8.2% Gain in February Was Best Since October 2001.
Home buyers rushed to purchase previously owned homes in February, a shift hailed as the long-awaited start of the spring housing market. The seasonally adjusted index of sales agreements jumped 8.2% in February to 97.6 from 90.2 in January, the National Association of Realtors (NAR) said.
Although many economists had expected a decline, it turned out to be the second biggest monthly rise on record behind October 2001.
After an anemic winter, home sales are now likely to continue showing steady increases, economists say, as buyers rush to complete purchases before a tax credit of up to $8,000 for first-time home buyers expires April 30. They cite other factors, including more jobs and economic growth, that could continue to propel a housing recovery.
“What we’re starting to see are people who have their eye on the tax credit make some moves,” says Joel Naroff at Naroff Economic Advisors. He predicts home sales will continue growing: “Job growth, the economy is coming back; Realtors are listing — everything seems to be working in the positive side of the cycle.”
Pending sales rose the most in the Midwest, at 21.8% in February from January. In the West, the index fell 4.8% in February. The Northeast rose 9%, and pending home sales in the South increased 9.2%. The data reflect contracts. Closings usually occur one or two months later.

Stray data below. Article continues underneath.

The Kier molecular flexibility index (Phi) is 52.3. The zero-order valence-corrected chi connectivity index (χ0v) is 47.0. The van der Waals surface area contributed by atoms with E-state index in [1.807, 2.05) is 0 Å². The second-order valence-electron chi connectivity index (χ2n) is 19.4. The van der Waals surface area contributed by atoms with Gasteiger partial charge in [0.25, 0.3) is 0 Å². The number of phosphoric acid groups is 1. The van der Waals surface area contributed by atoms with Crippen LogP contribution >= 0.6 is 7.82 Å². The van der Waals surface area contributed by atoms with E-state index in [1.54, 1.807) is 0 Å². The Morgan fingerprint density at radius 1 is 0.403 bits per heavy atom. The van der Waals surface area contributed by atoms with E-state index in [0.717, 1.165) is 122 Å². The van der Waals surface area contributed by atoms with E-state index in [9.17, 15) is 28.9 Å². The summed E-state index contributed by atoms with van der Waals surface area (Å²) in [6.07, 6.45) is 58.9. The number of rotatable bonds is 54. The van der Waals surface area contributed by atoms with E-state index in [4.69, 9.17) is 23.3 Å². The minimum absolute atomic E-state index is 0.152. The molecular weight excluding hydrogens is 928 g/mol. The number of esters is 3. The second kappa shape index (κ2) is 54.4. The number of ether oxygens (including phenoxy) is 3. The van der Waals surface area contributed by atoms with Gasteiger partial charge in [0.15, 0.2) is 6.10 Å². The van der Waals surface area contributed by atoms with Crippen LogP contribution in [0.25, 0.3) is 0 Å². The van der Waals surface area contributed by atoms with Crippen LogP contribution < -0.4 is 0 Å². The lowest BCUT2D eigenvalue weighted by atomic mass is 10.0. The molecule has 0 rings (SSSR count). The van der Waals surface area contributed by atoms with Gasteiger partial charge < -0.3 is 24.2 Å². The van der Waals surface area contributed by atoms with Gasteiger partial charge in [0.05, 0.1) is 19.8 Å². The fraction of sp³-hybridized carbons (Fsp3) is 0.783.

Cheap home prices could also be drawing bargain-hunting buyers. Home prices in January fell 0.4% from December on an unadjusted basis, according to a report last week from the Standard & Poor’s/Case-Shiller index.
Anecdotal reports suggest March may also show gains in home sales, says Lawrence Yun, chief economist at NAR. That would be critical in helping reduce the overall amount of housing inventory. High levels of inventory dampen prices by reducing competition for homes.
Yun says that there may be some decrease in home sales in June through August, after the tax credit expires, and that higher interest rates near the end of the year could depress sales. Currently, the average interest rate on a 30-year, fixed mortgage is 5.08%, Freddie Mac says. “I’m optimistic,” Yun says. “By year end, interest rates could be closer to 6%. But with the improving economy and buyer confidence, that shouldn’t be a hindrance.”
The first-time home buyer tax credit applies to homes purchased on or before April 30 and is equal to 10% of the home’s purchase price up to a maximum of $8,000. Congress also approved a credit for move-up home buyers up to a maximum of $6,500. The credits apply only to homes priced at $800,000 or less.
Source: USA TODAY April 5, 2010